From a visual standpoint, the 11th is easily the most spectacular hole on the course. Golfers hoist tee shots high into the air against a backdrop of sandstone cliffs and the aspen-coated banks of the North Saskatchewan River. A cluster of unruly bunkers guard the right side of the fairway, but a strong tee shot can carry the danger. From there, a decision must be made whether or not to go for the sunken peninsula green in two. It's the type of hole where anything can happen -- an eagle one day and a triple bogey the next.
From there the course glides along the river and the incredible beauty and tranquility of the setting can sedate you. One-man fishing boats chug up the river and deer splash through the cool, shallow waters. Truthfully, it's one of the prettiest settings I've ever seen for a golf course.
It's already difficult getting a tee time at The Blackhawk Golf Club -- something not too common for a new course. Opened in July of 2003, Blackhawk is, at least for a few more months, a public-access course. Unfortunately for the green-fee player, it likely will go private in 2004.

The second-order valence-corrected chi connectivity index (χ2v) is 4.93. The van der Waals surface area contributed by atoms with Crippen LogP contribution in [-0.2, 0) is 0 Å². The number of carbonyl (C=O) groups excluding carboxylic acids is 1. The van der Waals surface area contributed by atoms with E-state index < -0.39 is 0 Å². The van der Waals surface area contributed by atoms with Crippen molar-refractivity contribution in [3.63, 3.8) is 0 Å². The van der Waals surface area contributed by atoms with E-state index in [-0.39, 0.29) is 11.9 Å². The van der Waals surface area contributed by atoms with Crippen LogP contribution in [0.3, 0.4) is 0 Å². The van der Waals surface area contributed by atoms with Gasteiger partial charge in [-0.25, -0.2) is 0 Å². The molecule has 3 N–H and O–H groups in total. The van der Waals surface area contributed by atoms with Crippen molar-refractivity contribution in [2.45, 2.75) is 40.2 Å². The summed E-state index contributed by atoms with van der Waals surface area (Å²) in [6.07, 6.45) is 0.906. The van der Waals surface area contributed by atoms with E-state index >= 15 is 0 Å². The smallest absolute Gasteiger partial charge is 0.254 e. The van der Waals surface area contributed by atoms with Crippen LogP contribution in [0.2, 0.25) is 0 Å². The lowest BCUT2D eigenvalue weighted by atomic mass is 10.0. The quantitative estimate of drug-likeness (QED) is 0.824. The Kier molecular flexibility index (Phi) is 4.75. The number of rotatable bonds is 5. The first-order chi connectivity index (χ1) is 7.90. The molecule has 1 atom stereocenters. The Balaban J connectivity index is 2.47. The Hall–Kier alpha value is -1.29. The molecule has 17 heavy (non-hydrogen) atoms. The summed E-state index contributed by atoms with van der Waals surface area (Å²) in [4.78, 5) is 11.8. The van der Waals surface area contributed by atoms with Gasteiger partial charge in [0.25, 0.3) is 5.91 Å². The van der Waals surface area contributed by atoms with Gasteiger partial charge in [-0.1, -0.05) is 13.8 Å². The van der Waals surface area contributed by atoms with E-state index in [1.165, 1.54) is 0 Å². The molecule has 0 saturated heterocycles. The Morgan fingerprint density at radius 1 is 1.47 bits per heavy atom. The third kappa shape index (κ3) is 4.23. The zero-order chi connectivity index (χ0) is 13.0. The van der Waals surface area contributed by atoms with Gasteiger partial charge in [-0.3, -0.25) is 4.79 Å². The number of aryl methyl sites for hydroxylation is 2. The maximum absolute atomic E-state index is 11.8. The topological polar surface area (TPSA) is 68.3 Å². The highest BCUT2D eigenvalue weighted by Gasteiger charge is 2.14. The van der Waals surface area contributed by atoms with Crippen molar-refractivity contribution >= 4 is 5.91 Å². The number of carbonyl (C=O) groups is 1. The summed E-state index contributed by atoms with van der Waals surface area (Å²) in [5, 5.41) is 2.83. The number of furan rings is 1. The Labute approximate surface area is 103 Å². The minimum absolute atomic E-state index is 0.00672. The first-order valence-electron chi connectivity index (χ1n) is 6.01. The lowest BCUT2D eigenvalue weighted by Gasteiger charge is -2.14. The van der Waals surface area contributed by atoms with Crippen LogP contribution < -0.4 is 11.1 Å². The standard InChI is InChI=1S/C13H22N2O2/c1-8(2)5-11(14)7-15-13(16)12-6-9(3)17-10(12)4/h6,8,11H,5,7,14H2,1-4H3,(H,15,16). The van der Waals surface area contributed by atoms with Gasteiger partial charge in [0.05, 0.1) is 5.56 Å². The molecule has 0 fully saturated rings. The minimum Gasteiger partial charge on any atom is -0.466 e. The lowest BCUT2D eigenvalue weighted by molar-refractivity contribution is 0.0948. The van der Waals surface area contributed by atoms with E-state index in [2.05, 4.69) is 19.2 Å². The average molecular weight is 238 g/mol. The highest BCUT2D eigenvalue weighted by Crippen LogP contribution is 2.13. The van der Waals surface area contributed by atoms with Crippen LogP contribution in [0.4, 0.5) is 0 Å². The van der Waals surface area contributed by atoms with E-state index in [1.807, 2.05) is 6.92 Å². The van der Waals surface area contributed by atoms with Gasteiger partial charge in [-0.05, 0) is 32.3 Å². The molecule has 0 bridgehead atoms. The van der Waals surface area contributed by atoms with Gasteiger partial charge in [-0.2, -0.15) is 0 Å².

As for Whitman, still an Alberta boy at heart, you won't find him sipping drinks with the high rollers and playing with luxury toys. In fact, at this very moment he's likely on a bulldozer somewhere like Rhode Island, Indonesia, or Germany, shaping and sculpting the earth to form the next Wolf Creek, the next Blackhawk. And soon, whether he likes it or not, people will know his name.
Andrew Penner is a golf professional and a Travelgolf.com Staff Writer. His new book, "One Flew Over The Caddyshack," is available at Amazon.com.
There are numerous hotels near the Airport and the Blackhawk Golf Club. For more information on where to stay when in the Edmonton area check out: http://edmonton.lodgingguide.com/. The Nisku Inn and the Holiday Inn Express are good choices near the Airport.
Northern Bear -- great Jack Nicklaus Signature course just 40 minutes from Blackhawk. northernbeargolf.com